Well lets look at some of the facts. Firstly Paulino Rivero is almost certainly exaggerating, even sensationally so, but this aside, a lot of boats are in preparation. Spanish TV crews spent last week vising a number of makeshift shipyards in Mauritania, and one of the curious economic details you could notice was how the process was in fact exhibiting an increasing returns type feature, in that the incresed demand for boats incresingly meant that a number of would-be migrants were actually not sailing but staying since they could make a reasonable living in the newly developing artisanal shipyard industry, with the consequence that more boats were being built as knowledge and experience (human capital) was being accumulated. So the movement is growing, and whatsmore, feeding on itself. This thriving little industry is now being reflected in the numbers arriving, with more migrants reaching the Canaries in the month of August than in the whole of 2005.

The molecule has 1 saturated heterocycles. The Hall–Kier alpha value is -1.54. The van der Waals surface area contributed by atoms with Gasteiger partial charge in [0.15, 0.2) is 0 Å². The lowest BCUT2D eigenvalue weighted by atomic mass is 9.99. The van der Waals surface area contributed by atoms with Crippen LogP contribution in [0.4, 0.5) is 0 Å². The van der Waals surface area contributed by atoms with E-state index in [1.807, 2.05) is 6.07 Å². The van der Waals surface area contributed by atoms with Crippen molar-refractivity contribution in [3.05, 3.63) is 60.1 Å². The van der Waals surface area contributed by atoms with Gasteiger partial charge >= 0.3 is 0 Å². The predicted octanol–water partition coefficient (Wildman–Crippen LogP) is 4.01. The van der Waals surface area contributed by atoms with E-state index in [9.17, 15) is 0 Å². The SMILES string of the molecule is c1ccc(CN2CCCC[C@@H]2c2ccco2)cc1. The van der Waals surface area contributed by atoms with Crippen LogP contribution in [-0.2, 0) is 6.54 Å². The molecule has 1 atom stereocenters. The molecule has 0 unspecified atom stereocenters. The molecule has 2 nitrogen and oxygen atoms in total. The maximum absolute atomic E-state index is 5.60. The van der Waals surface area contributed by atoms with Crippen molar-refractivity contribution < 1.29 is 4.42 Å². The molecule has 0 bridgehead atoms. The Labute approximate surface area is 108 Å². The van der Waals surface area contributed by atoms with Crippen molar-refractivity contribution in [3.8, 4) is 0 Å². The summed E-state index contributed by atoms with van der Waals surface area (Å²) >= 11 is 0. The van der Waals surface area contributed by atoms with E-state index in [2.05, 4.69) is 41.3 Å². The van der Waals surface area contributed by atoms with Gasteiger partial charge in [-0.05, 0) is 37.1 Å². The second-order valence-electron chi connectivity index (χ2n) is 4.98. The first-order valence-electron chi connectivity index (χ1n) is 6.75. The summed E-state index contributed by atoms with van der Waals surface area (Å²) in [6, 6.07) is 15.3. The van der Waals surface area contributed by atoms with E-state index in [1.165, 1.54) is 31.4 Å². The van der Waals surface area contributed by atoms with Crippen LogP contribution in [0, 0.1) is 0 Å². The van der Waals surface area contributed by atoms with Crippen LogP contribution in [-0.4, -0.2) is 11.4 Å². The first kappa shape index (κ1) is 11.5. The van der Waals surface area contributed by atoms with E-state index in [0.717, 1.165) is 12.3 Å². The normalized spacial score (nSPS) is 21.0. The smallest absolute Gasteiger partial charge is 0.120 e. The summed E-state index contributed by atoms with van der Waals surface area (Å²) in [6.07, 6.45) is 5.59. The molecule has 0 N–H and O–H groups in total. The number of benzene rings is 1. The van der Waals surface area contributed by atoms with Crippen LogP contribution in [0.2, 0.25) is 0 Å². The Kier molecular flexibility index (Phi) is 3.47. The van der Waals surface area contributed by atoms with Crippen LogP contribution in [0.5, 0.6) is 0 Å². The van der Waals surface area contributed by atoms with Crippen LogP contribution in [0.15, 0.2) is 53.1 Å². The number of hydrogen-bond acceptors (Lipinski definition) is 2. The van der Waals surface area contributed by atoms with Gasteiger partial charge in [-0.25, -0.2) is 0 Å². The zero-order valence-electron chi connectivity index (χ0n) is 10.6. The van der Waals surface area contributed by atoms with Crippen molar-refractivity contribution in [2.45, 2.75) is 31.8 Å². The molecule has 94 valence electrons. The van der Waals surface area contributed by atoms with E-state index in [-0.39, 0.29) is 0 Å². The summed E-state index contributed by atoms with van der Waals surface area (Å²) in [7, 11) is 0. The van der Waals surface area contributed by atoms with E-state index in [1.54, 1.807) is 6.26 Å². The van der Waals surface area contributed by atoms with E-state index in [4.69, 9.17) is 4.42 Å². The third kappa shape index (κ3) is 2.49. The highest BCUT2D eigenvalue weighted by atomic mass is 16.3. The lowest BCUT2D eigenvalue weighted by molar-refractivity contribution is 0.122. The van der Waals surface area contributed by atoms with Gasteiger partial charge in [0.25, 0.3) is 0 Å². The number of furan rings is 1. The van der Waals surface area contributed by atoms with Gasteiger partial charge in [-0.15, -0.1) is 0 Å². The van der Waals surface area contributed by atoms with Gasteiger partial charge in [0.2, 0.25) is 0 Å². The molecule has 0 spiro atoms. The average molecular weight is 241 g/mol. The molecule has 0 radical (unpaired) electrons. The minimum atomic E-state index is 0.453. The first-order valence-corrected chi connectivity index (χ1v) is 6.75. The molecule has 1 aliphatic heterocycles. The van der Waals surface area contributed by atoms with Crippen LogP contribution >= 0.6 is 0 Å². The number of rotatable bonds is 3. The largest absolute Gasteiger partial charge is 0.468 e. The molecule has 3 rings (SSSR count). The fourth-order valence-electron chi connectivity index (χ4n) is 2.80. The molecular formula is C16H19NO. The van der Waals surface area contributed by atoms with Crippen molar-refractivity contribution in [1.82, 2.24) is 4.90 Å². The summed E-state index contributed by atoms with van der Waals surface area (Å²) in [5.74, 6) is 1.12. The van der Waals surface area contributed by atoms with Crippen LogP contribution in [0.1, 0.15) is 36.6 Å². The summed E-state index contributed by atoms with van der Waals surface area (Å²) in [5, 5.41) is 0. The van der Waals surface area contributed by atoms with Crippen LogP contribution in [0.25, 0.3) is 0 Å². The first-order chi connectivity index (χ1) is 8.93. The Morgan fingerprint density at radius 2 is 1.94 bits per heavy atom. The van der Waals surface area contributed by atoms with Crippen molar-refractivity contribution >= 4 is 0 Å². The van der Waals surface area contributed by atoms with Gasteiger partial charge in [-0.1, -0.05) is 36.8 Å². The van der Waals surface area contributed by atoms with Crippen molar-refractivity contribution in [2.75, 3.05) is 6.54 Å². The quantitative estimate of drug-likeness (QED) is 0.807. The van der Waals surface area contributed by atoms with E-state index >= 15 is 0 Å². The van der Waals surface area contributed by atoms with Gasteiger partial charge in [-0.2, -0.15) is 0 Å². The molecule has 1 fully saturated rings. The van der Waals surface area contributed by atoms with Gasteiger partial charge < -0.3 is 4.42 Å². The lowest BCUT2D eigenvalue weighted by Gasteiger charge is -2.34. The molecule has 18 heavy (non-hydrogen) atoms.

The migrants in fact come from Senegal, and not from Mauritania itself, a fact which makes it virtually impossible to return them to a 'country of origin', since neither Morocco nor Mauritania want to get involved in accommodating long-term would be migrants. An attempt was made by Spain back in May to reach agreement with the Senegalese government to accept repatriation, but this failed at the first hurdle when the first group of 91 refused to disembark on arrival alleging 'ill treatment' by the Spanish authorities, and thus the issue became politically unsustainable for the Senegalese government who had to renounce the agreement. Since that time no-one can be repatriated from Spain to Senegal.